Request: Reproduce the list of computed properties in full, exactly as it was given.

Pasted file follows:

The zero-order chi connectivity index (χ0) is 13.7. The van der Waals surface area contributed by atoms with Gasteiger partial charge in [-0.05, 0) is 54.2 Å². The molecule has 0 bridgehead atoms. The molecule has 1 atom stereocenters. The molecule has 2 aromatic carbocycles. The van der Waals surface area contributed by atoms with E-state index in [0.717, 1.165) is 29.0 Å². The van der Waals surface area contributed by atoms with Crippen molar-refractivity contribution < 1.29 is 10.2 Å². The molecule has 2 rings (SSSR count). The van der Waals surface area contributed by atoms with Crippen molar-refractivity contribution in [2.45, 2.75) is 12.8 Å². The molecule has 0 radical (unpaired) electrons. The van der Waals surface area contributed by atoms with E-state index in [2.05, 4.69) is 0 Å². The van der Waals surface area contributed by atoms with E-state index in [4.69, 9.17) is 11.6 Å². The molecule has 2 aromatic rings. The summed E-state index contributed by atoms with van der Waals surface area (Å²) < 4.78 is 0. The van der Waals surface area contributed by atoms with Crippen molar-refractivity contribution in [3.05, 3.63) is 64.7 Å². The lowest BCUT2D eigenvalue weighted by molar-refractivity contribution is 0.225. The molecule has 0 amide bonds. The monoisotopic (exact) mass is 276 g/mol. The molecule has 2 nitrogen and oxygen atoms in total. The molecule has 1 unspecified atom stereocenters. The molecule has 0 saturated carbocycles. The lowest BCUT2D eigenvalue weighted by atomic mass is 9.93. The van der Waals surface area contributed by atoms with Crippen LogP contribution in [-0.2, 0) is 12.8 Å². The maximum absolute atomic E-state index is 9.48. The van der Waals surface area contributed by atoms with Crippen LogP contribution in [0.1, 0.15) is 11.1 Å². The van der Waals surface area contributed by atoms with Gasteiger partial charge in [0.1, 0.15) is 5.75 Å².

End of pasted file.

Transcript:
The zero-order chi connectivity index (χ0) is 13.7. The van der Waals surface area contributed by atoms with Gasteiger partial charge in [-0.05, 0) is 54.2 Å². The molecule has 0 bridgehead atoms. The molecule has 1 atom stereocenters. The molecule has 2 aromatic carbocycles. The van der Waals surface area contributed by atoms with E-state index in [0.717, 1.165) is 29.0 Å². The van der Waals surface area contributed by atoms with Crippen molar-refractivity contribution < 1.29 is 10.2 Å². The molecule has 2 rings (SSSR count). The van der Waals surface area contributed by atoms with Crippen molar-refractivity contribution in [2.45, 2.75) is 12.8 Å². The molecule has 0 radical (unpaired) electrons. The van der Waals surface area contributed by atoms with E-state index in [2.05, 4.69) is 0 Å². The van der Waals surface area contributed by atoms with E-state index in [4.69, 9.17) is 11.6 Å². The molecule has 2 aromatic rings. The summed E-state index contributed by atoms with van der Waals surface area (Å²) < 4.78 is 0. The van der Waals surface area contributed by atoms with Crippen molar-refractivity contribution in [3.05, 3.63) is 64.7 Å². The lowest BCUT2D eigenvalue weighted by molar-refractivity contribution is 0.225. The molecule has 0 amide bonds. The monoisotopic (exact) mass is 276 g/mol. The molecule has 2 nitrogen and oxygen atoms in total. The molecule has 1 unspecified atom stereocenters. The molecule has 0 saturated carbocycles. The lowest BCUT2D eigenvalue weighted by atomic mass is 9.93. The van der Waals surface area contributed by atoms with Crippen LogP contribution in [-0.2, 0) is 12.8 Å². The maximum absolute atomic E-state index is 9.48. The van der Waals surface area contributed by atoms with Crippen LogP contribution in [0.1, 0.15) is 11.1 Å². The van der Waals surface area contributed by atoms with Gasteiger partial charge in [0.1, 0.15) is 5.75 Å².